Graduation at Patrick Henry Community College still will include speakers, and there still will be graduates, but they won’t be on the same stage – or even in the same building.
PHCC announced near the end of April that, despite the coronavirus-halted access to campus and restrictions on public gatherings, graduates would be able to attend their commencement ceremony.
But they would do it from the comfort of their own homes. That’s right, like many schools this year, PHCC decided to go the virtual route for its graduation.
“With the future so uncertain right now and with so many graduates destined to move onto four-year universities, we knew that postponing graduation would be challenging," Amanda Broome, PHCC’s public relations specialist, said. "No one knows when we will be allowed to have mass gatherings again, and who knows how many of our graduates would still be in the area or available to celebrate when large gatherings are possible again?
"Skipping graduation was not an option in our minds. Our graduates have worked so hard and deserve recognition and a chance to be celebrated. We are all heartbroken that graduation cannot take place as it usually does. The virtual option certainly isn’t the same – but we’re doing all we can to let our graduates know how proud we are of all they have accomplished and to give them their graduation moment.”
For some viewers, the seat they had at the ceremony last year won’t change. That’s because for the past several years, PHCC live-streamed graduation so that friends and family members who couldn’t attend in person could watch remotely.
Broome said that this year, though the experience will be noticeably different.
“In years past, we just point the camera, and hit ‘Go Live,’” Broome said. “Now, we are compiling all of our graduates’ information into a multimedia presentation that will be broadcast live during the event. We will have some live speakers, some prerecorded. So, in short, this year will be a little more like a TV production.”
This ceremony on Facebook Live will be at 10 a.m. Saturday, the same date and time as the originally scheduled commencement. To watch, join PHCC’s Facebook page.
PHCC will limit the number of people who will be on stage during its event to ensure that they maintain proper social distancing, and some of the pieces of the ceremony will be assembled ahead of time.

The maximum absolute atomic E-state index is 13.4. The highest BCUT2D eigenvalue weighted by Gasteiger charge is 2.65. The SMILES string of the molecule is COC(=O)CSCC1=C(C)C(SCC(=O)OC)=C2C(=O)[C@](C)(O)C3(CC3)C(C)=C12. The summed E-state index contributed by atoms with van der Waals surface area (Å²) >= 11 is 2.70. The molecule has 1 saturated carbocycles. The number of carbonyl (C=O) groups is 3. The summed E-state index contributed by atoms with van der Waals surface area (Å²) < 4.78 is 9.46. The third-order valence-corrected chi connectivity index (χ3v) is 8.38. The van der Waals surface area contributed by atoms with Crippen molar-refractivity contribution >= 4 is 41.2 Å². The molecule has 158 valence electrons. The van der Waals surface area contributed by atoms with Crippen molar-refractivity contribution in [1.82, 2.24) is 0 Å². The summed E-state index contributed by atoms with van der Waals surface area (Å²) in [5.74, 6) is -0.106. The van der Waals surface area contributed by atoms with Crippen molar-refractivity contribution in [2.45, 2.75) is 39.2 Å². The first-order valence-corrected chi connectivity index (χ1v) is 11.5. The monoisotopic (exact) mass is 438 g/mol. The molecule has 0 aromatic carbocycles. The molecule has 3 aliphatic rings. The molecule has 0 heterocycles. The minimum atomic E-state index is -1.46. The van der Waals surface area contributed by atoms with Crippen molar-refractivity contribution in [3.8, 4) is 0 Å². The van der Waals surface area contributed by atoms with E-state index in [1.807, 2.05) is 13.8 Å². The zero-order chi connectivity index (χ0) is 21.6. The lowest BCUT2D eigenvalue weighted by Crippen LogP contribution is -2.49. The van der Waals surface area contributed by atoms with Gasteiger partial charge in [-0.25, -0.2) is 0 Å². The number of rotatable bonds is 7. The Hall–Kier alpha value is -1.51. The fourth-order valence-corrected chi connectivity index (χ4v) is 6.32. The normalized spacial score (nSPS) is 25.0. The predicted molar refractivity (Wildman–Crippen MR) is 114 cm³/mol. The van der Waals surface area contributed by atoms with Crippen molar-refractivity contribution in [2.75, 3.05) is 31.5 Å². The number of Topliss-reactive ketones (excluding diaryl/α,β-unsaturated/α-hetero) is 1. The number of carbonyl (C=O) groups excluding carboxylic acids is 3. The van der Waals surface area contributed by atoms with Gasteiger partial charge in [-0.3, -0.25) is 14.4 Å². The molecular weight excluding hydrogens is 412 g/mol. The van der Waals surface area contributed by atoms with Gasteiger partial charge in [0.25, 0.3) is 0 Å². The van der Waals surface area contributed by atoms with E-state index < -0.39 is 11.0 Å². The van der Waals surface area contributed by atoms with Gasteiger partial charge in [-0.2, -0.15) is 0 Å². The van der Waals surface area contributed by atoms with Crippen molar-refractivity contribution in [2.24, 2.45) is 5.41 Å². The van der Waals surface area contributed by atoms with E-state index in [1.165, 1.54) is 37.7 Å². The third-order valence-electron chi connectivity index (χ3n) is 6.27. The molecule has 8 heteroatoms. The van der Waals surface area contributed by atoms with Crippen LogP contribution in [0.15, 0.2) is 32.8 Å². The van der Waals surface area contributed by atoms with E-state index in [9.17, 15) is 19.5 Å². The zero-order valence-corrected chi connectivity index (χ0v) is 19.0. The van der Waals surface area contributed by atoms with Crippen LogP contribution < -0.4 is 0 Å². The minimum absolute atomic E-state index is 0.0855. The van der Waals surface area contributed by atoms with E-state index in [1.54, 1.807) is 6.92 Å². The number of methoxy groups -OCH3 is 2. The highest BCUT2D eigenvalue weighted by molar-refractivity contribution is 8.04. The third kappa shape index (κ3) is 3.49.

Seraina Dailey, a 2020 PHCC graduate and the ceremony’s speaker, and Barry Helmstutler, the chair of the PHCC Board of Directors, will have recorded their remarks, which will appear during the broadcast.
Real-time presentations will be given by PHCC President Angeline Godwin and Greg Hodges, PHCC’s vice president of academics and student support services. They will take turns standing at the podium on the stage just as they would if the event were happening in person in front of a full audience.
The number of graduates planning to attend the ceremony hasn’t differed much from last year, even though the format will be drastically different. In 2019, 210 graduates participated in the ceremony. This Saturday, 198 committed to the virtual walk.
Last Saturday, nearby Ferrum College staged its graduation virtually. Jamie Campbell, Ferrum’s associate director for external relations, said that there were a few hiccups with audio syncing to the video, but the production team quickly rectified the issue.
The rest of the service – including the conferring of degrees – flowed smoothly. Ferrum had 199 graduates, and 1,996 unique viewers tuned in to watch.
“Overall, we were really pleased with the turnout of our virtual ceremony, and based on the feedback we've received, we think our grads and their families and friends were pleased, also,” Campbell said.
Broome said that in addition to PHCC's graduates, the day also carries significance with college employees who’ve watched students flourish and thrive throughout their educational venture.
“This is an important day in the lives of all our PHCC faculty and staff as well, because we have invested years in these students’ lives, and we are so proud of each one of them," she said. "We have witnessed them grow and learn. We have seen unsure students blossom into young men and women made confident by their own success and perseverance.
"It is an important day for all of us because we get to see all the long hours and taxing work pay off. We invest so much into our students – like a gardener carefully tending his plants – how rewarding it is to see the fruit.
“Of course, we are glad that we have the option of virtual graduation, but it does not hold a candle to the high fives, hugs and the cheering of an in-person ceremony. We are so proud of our graduates and we are heartbroken that we cannot tell them so in person.”
Even though graduates won’t be surrounded by their peers and teachers at their commencement ceremony, it is still a significant day in their educational journey.
“For so many of our students, graduation is an important day because it is a chance to celebrate a job well done," Broome said, "and a chance to revel in the realization that they are now college graduates. Going to college is not easy. Passing class after class and continuing an education through everything that life may try to throw at you is never easy. What they have accomplished is proof they can do what they set their minds to. It is proof that they have the mettle to accomplish their goals,” Broome said. “Now, it’s time to reflect on this reality – the reality that they believed they could and they did. This realization – that they have what it takes – is often the inspiration that students need in order to keep pressing on to new challenges in their careers or their educational journeys. It is so important to celebrate success because in any aspect of life, it can be the inspiration we need to keep going.”